6. ^ Stephen Powers, Alan Weintraub, Matthew Brown, Anjali Yakkundi (14 April 2011). "Plan Your ECM Strategy For Business, Persuasive, Transactional, And Foundational Needs". 
  7. ^ Jake Athey (July 21, 2009). "Types of Digital Asset Management Systems". 
  8. ^ "Business Management Magazine no 39 - Optimizing Digital Asset Management (page 86)". Archived from the original on July 14, 2009. 

Further reading

  • Diamond, David (2012). DAM Survival Guide: Digital Asset Management Initiative Planning. 
  • Krogh, Peter (2009). The DAM Book, Second Edition. O'Reilly Media. ISBN 0-596-52357-2. 
  • Krogh, Peter (2005). The DAM Book: Digital Asset Management for Photographers. O'Reilly Media. ISBN 0-596-10018-3. 
  • Austerberry, David (2006). Digital Asset Management, Second Edition. Focal Press. ISBN 0-240-80868-1.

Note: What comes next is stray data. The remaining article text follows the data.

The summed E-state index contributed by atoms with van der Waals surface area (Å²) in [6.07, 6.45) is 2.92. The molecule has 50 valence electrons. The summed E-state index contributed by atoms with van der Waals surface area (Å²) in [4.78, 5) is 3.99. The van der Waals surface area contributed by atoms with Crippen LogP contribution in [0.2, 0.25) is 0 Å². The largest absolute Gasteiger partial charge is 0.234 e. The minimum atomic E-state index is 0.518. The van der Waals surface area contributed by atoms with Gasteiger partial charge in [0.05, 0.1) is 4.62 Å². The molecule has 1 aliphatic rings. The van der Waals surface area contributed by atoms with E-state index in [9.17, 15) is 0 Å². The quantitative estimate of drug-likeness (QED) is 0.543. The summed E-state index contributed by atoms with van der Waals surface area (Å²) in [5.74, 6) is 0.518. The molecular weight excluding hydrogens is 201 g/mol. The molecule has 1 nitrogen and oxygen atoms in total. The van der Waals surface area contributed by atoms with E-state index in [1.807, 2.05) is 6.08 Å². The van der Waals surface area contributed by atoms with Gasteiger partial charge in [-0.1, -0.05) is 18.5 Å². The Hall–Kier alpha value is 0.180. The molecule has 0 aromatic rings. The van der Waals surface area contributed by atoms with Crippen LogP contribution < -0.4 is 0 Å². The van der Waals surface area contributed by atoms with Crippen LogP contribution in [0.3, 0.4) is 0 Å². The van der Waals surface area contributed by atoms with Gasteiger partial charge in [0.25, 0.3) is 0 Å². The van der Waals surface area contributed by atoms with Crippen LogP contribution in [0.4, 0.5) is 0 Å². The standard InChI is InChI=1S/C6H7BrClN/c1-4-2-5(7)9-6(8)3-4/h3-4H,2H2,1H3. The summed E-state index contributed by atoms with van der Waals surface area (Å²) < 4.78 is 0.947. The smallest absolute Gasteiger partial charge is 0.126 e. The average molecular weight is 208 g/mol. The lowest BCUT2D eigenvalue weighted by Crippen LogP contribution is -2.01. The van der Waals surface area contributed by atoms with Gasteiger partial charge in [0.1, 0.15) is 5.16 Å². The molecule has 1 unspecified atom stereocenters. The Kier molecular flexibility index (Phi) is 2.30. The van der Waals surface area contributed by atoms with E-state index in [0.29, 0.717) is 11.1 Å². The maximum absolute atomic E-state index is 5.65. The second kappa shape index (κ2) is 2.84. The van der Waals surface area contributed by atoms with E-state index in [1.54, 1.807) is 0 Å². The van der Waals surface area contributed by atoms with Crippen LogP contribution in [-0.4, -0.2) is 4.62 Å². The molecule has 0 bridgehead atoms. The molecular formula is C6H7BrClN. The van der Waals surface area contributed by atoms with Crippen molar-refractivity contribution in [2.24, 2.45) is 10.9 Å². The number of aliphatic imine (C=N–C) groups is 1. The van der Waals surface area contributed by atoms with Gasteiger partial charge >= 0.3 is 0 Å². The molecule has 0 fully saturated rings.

• Jacobsen, Jens; Schlenker, Tilman; Edwards, Lisa (2005). Implementing a Digital Asset Management System: For Animation, Computer Games, and Web Development. Focal Press. ISBN 0-240-80665-4. 
  • Mauthe, Andreas; Thomas, Peter (2004). Professional Content Management Systems: Handling Digital Media Assets. Wiley. ISBN 0-470-85542-8. 
  • Theresa Regli (2016). Digital and Marketing Asset Management. Rosenfeld. ISBN 1-933820-12-8. Whether you are completely new to the DAM industry or a salty, seasoned professional, this book is your roadmap to DAM, both current and future. 
  • Emily Kolvitz; Stephanie Diamond (2004). Digital Asset Management for Dummies. Bynder & Wiley. ISBN 0-470-85542-8. 
  • Elizabeth Keathley (2014). Digital Asset Management: Content Architectures, Project Management, and Creating Order out of Media Chaos. APress. ISBN 1430263776. 

External links

  This article uses material from the Wikipedia page available here. It is released under the Creative Commons Attribution-Share-Alike License 3.0.